Tuesday was Dougie’s 13th birthday. My cuddly little angel of a baby is now officially mumbling his way into adulthood and reminding me he’s old enough to get a Facebook account.

And my, how the tastes of teens have changed. For his birthday ‘treat’ he asked to go to Yo Sushi. Yes, a sushi bar, with a moving conveyer belt of mini dishes rolling past. A potential disaster with children, as you are charged for the plates you’ve picked.

I had visions of them all grabbing, sticking their fingers in or sniffing, and turning their noses up. Instead they were all fabulously behaved, perched on high stools, eating far more adventurously than expected and having a great time.

I’d highly recommend it just for the fun, although beware the bill – all those fun little dishes are colour coded, and while they all cost between £1.80 and £5, that deliciousness adds up. Limit your pinks and greys!

Oh, and the kids loved the dessert plate called dorayaki, but all hated the pink Mochi. It made a welcome change to one of many Pizza Hut visits.

The nearest Yo Sushi is in Milton Keynes. Perhaps we could get one closer to home . . ?

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Spymonkey’s Oedipussy review, Royal and Derngate, Northampton, February 2012

YOU can hardly move in Northampton at the moment without spotting a poster for the intriguingly-titled Oedipussy, a comedy about, of all things, an incestuous Greek tragedy.

It’s performed by Spymonkey, an accomplished physical theatre group with faces you vaguely recognise but then aren’t sure if you’re mixing them up with others: Petra Massey of Miranda and Hyperdrive fame reminded me of Tracey Ullman circa her Three of a Kind years, while Toby Park has something of the bewildered Mark Heap about him, Stephan Kreiss is a funnier, German version of Stephen Frost from Whose Line is it Anyway while the hilarious Aitor Basauri is a one-off – a deadpan clown whose physicality and expression carried the whole show. So, is it worth the hype? We’d been promised laughs, our audience trooped in to the smell of fresh paint – last minute set change perhaps? And then the four-strong cast told how their last show had received a poor review. This one was going to make up for it.

Switch then to the story of Oedipus – you should swot-up on Wikipedia if your Greek mythology isn’t up to scratch – where a baby is dispatched to die in the hills to avoid the Oracle’s prediction of son-kills-dad-marries-mum coming true.

Mixing a static set with multiple character and costume changes, the troop tell the ancient tale with tongues firmly in cheeks. The performers literally throw themselves into it, with plenty of laughs coming from the fact these are not fresh young teenagers straight out of theatre school. They’ve had to drag themselves to the gym to get themselves in shape and battle the aging process all in the name of slapstick. I fully believed the lines about being on painkillers to make it through the show night after night. If it had been performed by younger actors, it wouldn’t have been as funny.

There were weaker sections. I liked some of the actor’s soliloquies, particularly Toby Park’s heartfelt description of his high-achieving family, but they sometimes unnecessarily interrupted the frantic flow of the narrative. The first half took a good half hour to fully engage the bemused audience, but once the story was in full flow the pace and energy took most of the observers along for the ride.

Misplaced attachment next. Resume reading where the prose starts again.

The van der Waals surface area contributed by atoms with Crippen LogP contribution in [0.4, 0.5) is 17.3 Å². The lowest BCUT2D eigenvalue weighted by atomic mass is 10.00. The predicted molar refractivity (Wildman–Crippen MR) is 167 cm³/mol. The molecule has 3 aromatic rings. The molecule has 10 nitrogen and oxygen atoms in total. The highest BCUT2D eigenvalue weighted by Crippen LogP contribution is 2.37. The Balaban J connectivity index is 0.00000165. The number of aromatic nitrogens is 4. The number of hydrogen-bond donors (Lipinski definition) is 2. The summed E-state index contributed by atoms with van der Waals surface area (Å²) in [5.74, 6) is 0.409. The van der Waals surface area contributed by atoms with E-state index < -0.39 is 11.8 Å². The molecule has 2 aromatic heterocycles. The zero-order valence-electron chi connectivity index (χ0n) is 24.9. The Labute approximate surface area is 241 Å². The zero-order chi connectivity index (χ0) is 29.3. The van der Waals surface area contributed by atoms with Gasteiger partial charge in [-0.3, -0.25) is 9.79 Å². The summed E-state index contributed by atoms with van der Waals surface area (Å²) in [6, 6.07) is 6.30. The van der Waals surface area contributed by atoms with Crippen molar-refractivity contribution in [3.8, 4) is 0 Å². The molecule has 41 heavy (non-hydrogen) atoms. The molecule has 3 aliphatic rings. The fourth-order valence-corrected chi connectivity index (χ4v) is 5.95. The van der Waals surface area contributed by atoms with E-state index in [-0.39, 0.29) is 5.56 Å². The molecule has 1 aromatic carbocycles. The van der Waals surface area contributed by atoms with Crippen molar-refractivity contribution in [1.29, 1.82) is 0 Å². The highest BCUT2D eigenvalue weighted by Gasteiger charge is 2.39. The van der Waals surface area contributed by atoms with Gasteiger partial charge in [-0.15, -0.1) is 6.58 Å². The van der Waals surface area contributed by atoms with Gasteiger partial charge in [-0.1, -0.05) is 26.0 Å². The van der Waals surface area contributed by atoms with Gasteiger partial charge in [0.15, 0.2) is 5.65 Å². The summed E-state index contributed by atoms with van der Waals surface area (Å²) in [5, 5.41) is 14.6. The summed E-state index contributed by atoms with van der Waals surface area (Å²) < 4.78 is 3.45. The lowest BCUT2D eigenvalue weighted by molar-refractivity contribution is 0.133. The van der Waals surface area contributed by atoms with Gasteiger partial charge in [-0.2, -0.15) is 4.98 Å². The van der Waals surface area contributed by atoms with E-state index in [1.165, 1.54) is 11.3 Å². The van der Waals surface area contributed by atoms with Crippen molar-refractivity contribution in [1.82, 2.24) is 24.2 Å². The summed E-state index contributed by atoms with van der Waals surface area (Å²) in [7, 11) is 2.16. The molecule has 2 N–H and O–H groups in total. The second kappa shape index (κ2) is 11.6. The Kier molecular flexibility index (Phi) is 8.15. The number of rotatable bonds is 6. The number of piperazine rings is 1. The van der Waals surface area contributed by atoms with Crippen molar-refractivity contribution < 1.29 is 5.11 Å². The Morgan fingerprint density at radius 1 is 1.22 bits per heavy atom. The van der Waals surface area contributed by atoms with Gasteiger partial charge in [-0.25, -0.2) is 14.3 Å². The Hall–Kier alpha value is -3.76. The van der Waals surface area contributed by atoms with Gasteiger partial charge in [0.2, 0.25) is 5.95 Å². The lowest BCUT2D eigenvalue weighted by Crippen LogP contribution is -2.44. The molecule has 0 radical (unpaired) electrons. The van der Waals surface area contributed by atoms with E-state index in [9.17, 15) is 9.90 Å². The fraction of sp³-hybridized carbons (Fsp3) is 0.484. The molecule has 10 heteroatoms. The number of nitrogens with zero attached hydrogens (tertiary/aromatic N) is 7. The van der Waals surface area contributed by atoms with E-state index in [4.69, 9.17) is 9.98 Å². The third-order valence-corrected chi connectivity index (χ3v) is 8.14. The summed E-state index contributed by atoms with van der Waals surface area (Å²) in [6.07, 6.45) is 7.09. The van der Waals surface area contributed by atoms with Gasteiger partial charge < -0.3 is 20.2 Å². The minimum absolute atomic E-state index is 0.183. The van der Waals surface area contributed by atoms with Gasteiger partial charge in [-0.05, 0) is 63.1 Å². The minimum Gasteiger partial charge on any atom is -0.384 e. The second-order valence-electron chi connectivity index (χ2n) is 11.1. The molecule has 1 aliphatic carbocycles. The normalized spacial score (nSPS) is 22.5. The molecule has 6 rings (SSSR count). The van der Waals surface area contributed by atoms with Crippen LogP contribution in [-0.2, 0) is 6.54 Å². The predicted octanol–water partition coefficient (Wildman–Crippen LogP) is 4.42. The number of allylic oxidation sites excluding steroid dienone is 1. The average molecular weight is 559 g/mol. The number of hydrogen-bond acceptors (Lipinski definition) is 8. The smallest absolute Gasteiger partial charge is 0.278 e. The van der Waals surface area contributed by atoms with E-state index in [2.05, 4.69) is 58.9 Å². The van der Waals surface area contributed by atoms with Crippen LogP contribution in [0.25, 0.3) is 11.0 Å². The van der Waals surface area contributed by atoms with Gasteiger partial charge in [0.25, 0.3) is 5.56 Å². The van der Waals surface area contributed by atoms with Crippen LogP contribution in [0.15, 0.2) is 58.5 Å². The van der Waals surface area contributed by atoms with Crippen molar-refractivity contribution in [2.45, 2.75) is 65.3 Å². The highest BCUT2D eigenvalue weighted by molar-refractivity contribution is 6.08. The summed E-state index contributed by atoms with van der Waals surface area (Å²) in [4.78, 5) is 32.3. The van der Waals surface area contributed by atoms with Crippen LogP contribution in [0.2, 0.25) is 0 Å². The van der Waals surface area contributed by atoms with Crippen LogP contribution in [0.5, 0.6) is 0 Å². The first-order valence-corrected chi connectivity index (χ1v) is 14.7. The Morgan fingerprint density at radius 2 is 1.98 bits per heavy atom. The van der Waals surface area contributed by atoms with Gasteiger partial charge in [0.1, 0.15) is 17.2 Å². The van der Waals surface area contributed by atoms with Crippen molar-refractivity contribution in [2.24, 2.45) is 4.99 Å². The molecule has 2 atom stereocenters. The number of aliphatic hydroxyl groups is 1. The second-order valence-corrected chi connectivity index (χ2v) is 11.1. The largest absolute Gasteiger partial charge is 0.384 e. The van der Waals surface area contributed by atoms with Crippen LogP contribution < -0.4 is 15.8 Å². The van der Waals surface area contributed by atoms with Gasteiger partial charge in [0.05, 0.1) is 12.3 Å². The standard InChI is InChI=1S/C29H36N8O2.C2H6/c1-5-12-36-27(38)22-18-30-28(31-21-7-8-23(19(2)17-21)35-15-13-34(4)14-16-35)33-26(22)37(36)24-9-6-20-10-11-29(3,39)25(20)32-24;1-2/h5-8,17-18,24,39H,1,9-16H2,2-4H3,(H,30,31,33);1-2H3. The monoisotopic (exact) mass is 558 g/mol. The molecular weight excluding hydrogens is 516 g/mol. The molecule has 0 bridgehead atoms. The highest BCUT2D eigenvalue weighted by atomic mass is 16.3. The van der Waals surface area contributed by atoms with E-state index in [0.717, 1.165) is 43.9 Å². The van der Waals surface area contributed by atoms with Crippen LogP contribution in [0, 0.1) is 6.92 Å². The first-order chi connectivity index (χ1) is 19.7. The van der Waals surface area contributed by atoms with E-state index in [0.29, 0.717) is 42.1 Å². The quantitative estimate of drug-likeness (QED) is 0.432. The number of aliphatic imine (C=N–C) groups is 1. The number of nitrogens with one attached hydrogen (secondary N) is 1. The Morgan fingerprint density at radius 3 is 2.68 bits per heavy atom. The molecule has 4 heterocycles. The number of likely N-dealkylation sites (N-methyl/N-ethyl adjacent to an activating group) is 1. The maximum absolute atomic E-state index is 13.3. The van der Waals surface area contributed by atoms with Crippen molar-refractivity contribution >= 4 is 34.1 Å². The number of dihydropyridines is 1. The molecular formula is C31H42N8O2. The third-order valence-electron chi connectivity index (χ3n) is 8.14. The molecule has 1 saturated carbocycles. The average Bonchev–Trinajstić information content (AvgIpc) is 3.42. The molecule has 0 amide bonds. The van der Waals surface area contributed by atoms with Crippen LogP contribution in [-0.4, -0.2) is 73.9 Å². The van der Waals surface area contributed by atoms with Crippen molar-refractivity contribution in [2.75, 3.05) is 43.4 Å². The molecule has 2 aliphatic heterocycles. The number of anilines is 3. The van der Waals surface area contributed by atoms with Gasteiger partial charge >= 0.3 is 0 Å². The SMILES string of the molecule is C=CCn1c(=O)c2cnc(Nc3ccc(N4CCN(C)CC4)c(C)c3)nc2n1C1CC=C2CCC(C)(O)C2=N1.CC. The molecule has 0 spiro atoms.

I was with a group of 19-22 year old students who just didn’t get a lot of the references – PlayAway, Bond films, Wilson, Keppel & Betty’s sand dance and Morrison shelters flew over their heads. But they did laugh at the strange grown-ups running around in nappies. By contrast, a large percentage of the audience were of pensionable age and they were falling about in the aisles.

There is a flash of full-fronted nudity (hence the warnings on the posters and the advice that it’s not for under-14s) but I’m not sure it serves its purpose for a single, albeit funny, joke.

There’s clever and comic use of props and effects – low-fi gory cascading blood, a 70s sci-fi hint to the costumes, Aitor’s show-stealing lepers, silly and sad songs and hilarious Oracle eyes that just reminded me of Cookie Monster from the Muppets.

Oedipussy is a dazzling show, performed by highly-competent actors who have fully honed their craft. Having reviewed dozens of shows over the years, I was relieved that nothing irritated or bored me about it. I laughed solidly throughout, but could also see others around me just not getting the joke.

It’s undoubtedly bold and bizarre, as is Spymonkey’s way, and you can imagine it going down a storm at Edinburgh’s Fringe. But it’s starting its run in Northampton’s traditional Victorian Royal Theatre, and once you get your head around that, you can sit back and enjoy another piece of innovative theatre Made in Northampton.

Oedipussy runs in Northampton until February 18.

Book your tickets now, go on, via www.royalandderngate.co.uk or on 01604 624811.

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Down the Rabbit Hole at Alice in Wonderland, Royal & Derngate, Northampton